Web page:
Tag Archive for: Veterans

An Invitation to Veterans

By Leith Daghistani

Over the Summer, Touchstones revitalized its efforts to expand access to Completing the Odyssey: A Journey Home, a discussion program for veterans on the transition to civilian life. Program development was funded by a grant from the National Endowment for the Humanities, and before the onset of the pandemic it had been piloted with several groups of veterans from the greater Baltimore-Annapolis-Washington area and implemented in Baltimore at the Maryland Center for Veterans Education and Training. The program stands to empower veterans from all service eras to navigate the transition to civilian life through explorations of selections from Homer’s Odyssey and readings on the challenges of service and homecoming from modern conflicts.

Now, Touchstones is planning to broaden the impact of the program by introducing discussion groups into new communities. In August, Touchstones staff and volunteers, including myself, met with veterans who had previously completed the program and who now seek to lead new discussion groups with veterans in their own communities. The group discussed partnership opportunities with the Library of Congress Veterans History Project, the Department of Veterans Affairs, Veterans Service Organizations, nonprofits, and local communities to find veterans struggling with the transition to civilian life or who feel disconnected from their community after service and invite them into the dialogue. The group also discussed additional opportunities to include active-duty service members in Touchstones discussions to help prepare them for combat leadership and operating in uncertain environments. We also discussed the Touchstones program, Together, which brings civilians and veterans into dialogues about bridging the social divide between veterans and non-veterans.

The group then transitioned into a Touchstones discussion from Completing the Odyssey on a text from Carl von Clausewitz’s On War. Our discussion focused on preparation for leadership roles and strategies for success, while exploring how we might carry combat experience, tactical uncertainty, and martial courage home with us in ways that affect our daily lives.
In that discussion, I saw how Completing the Odyssey provides a space for veterans to reflect collaboratively on their service to our nation, while supporting fundamental skills necessary to deepen their understanding of themselves and how to speak, listen, and connect with others more authentically. These skills have always been crucial for a successful reintegration, and they are especially urgent for post 9/11 veterans who have often deployed and seen combat at higher rates over the past 20 years than those who served before them. As Touchstones expands this program and increases participation among newer veterans, it offers the chance for veterans across service eras to share their experiences with peers, so they can better navigate their own journeys while helping others to do the same.

Reinventing Home with Veterans

An Interview With Howard Zeiderman

I understand you’re getting ready to release the newest Touchstones program volume. Tell me a little about it.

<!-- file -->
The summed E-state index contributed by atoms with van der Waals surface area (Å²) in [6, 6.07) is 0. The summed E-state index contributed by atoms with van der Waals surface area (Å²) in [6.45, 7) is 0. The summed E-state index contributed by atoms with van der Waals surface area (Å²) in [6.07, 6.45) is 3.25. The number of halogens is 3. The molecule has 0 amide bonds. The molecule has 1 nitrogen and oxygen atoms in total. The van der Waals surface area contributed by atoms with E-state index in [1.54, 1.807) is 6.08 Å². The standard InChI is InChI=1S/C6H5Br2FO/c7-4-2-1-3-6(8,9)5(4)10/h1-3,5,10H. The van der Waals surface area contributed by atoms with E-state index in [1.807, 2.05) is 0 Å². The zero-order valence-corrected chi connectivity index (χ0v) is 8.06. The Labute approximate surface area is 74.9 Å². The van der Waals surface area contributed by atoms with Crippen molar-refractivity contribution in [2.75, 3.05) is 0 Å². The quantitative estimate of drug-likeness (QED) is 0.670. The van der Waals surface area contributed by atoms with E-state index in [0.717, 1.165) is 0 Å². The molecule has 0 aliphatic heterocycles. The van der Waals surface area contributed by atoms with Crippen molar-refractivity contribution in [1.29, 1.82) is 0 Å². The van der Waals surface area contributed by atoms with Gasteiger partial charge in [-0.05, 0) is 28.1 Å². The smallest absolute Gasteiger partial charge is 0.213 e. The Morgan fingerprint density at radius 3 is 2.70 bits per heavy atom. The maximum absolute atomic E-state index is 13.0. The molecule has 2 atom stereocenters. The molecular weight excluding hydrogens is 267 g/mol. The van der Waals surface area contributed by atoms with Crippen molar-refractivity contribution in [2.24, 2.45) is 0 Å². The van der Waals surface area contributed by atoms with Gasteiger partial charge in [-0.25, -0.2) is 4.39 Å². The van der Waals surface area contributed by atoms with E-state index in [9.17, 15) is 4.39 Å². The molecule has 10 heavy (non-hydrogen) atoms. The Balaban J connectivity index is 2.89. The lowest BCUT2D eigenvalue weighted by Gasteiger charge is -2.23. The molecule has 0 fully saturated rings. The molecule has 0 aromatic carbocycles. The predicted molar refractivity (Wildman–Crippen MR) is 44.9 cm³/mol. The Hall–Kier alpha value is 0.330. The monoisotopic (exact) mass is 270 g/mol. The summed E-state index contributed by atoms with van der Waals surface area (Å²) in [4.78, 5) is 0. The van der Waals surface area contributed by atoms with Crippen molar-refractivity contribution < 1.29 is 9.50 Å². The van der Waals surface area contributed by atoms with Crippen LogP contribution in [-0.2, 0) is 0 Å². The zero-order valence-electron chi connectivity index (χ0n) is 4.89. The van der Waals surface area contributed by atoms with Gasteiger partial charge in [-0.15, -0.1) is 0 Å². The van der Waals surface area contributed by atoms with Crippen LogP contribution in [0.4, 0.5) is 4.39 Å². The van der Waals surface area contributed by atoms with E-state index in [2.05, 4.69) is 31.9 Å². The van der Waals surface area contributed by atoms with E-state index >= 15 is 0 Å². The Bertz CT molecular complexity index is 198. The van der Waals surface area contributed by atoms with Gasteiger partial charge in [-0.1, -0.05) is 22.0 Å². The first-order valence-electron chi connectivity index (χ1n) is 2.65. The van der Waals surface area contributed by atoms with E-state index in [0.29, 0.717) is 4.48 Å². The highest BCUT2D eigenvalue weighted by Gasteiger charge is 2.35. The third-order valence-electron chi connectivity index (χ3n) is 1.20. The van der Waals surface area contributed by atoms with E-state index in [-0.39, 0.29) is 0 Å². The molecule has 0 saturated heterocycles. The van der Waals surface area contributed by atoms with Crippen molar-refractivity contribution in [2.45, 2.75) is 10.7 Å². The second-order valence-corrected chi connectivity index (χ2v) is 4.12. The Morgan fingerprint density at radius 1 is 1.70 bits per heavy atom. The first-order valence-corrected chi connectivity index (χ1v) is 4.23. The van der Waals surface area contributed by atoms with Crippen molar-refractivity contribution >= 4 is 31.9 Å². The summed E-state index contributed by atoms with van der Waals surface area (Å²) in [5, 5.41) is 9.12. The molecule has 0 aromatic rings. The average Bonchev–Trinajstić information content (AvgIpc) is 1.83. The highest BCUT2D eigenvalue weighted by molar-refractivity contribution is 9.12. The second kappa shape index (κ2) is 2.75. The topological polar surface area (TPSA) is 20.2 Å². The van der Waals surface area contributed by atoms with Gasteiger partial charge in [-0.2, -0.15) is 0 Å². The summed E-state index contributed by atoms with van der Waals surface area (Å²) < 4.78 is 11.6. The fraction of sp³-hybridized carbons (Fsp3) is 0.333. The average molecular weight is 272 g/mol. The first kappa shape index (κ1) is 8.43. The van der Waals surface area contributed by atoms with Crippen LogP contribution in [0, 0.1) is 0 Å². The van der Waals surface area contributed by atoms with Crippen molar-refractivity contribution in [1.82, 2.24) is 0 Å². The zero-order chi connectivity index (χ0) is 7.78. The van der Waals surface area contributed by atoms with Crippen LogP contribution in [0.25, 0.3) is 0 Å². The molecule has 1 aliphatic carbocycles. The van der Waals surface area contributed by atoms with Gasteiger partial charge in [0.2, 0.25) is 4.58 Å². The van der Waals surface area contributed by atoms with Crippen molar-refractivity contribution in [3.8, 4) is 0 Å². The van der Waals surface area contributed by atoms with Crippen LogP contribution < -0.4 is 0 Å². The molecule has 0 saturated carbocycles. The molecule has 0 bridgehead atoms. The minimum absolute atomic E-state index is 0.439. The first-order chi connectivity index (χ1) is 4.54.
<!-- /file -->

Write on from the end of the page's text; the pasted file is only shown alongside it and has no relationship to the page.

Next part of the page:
This program, called Completing the Odyssey, helps returning veterans in their transition home after service. The title is a reference to Homer’s Odyssey, in which the main character struggles for 10 years after battle to return home. In the story, Odysseus is told by a prophet that even once he returns to his kingdom of Ithaca, he will have to leave again. He will have to make yet one more journey before he can claim Ithaca as his home. I understand this second journey to be figurative—and it’s one that distinguishes between returning to a physical place versus a home. Part of what this program offers veterans is a dedicated time and structure in which to reflect on where they are on their own journeys home. By entering this exploration with other veterans, there’s the added benefit of hearing different experiences and perspectives.

That’s so interesting. How did you start this project? What initiated your focus on veterans in this way?
We’ve worked with veterans for decades in our programs in Maryland’s prisons, but what spurred this project was an invitation from Bill Rice, the former director of the Education Division at the National Endowment for the Humanities (NEH). Bill knew our work in discussion-based and leadership programs and felt our particular approach to building listening and collaboration skills would be essential tools for veterans in returning home. Through the NEH’s Dialogues on the Experience of War grant opportunity, he thought there was a special place for a new Touchstones program—one in which veterans run discussions about homecoming with fellow veterans. Two rounds of NEH funding later, we have developed, implemented, and refined that program and are now bringing it to the public in the form of a Leader’s Guide and a Participant’s Guide. As in all Touchstones programs, the Guides are developed to be used by people with varying experience running and participating in inclusive discussions.

What sort of help did you receive along the way? Surely, you had a lot to learn about veterans’ experiences in coming home and what a successful program needed to offer.